Introduction
Introduction
Collaborative Leadership
Clear Path to Discipleship
Culture of Generosity

The Big Goal

By 2026, each parish in the Archdiocese of Omaha will be a Missional Community.

 

Why Do We Have The Big Goal?
Four years ago, Archbishop Lucas invited the Archdiocese of Omaha to embrace the vision of being One Church: Encountering Jesus, Equipping Disciples, and Living Mercy. While substantial progress has been made toward realizing the vision, the Lord continues to invite us into a deeper commitment. Because, in the words of Archbishop Lucas, “The vision is not a project so much as a hope, of the kind of church we can be, the people that we are called to be in Jesus Christ and in our time.”

But, “We are experiencing a diminishment. If we are going to move into the future, cooperating with grace, we need to know the world we are living in and be honest about what our current efforts are yielding as a harvest.”

And so, as Fr. Scott Hastings said in the EquipCast: 3 Key Characteristics of a Missional Community, “We can either keep doing what we're doing now, and go “out of business”, or we can change some of the things we're doing and see if we can't respond…as the Lord is asking us to do in an authentic Catholic way. …So, we have three particular characteristics that we're outlining for a missional community: 1) collaborative leadership, 2) a clear path of discipleship, and 3) a culture of generosity."
What is a Missional Community?
“We look at the word missional, and it means to be sent. We think of the initial sending in the church: Jesus giving what we call the great commission or the great mission to his first disciples, but really to all of us down through the ages… So missional communities will be outward-looking and concerned about what it means to be a parish beyond self-preservation – doing the life of the parish in a different way, in a way that really allows the power of the gospel of Jesus Christ and the power of his death and resurrection to sort of burst out of the bounds of the parish, burst out of the organizational structures of the parish, to have an influence on the greater community around us.”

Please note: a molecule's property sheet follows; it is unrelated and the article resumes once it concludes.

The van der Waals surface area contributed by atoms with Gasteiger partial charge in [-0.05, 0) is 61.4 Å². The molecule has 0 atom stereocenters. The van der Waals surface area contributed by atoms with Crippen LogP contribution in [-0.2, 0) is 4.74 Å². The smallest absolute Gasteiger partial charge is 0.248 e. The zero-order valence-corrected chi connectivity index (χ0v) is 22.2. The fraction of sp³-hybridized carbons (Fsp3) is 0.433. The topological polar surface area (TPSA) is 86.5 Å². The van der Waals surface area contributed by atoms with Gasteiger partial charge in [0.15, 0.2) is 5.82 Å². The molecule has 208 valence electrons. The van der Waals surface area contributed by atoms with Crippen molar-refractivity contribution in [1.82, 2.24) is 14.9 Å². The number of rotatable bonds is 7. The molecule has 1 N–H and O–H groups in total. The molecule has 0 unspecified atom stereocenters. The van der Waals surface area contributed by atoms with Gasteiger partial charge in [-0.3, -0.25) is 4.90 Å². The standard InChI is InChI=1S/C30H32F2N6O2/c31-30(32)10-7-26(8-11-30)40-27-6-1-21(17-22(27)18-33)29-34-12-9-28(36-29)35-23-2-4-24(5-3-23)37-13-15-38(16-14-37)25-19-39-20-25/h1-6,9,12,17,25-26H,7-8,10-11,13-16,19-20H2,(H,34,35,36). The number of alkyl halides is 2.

– Archbishop Lucas, EquipCast 35: Archbishop Lucas on The Big Goal

Collaborative Leadership

Collaborative leadership is the full co-responsibility of the clergy and the laity in the mission of spreading the kingdom of Christ.
This responsibility applies to both the day to day tasks of running a parish and its various missions as well as the task of evangelization by rejuvenating the call in each of the baptized to go on mission.

Start small by gathering specific leaders to pray and discern God’s vision for your parish.
Discern a Leadership Team
Ephesians 4:12 tells us that pastors are called “to equip the holy ones for the work of ministry”. And so, Collaborative Leadership applies to all ministries across the parish. However, the first step to making this a reality is a leadership team for the pastor because:
  1. The pastor and his key leaders will be better able to model and coach others to collaborative leadership if they first have an experience of it for themselves.
  2. As assignments become more complex, a pastor’s attention is taken away from his capacity to shepherd. Having a leadership team allows him to share the ordinary tasks of running a parish so that he can begin “equipping the saints”.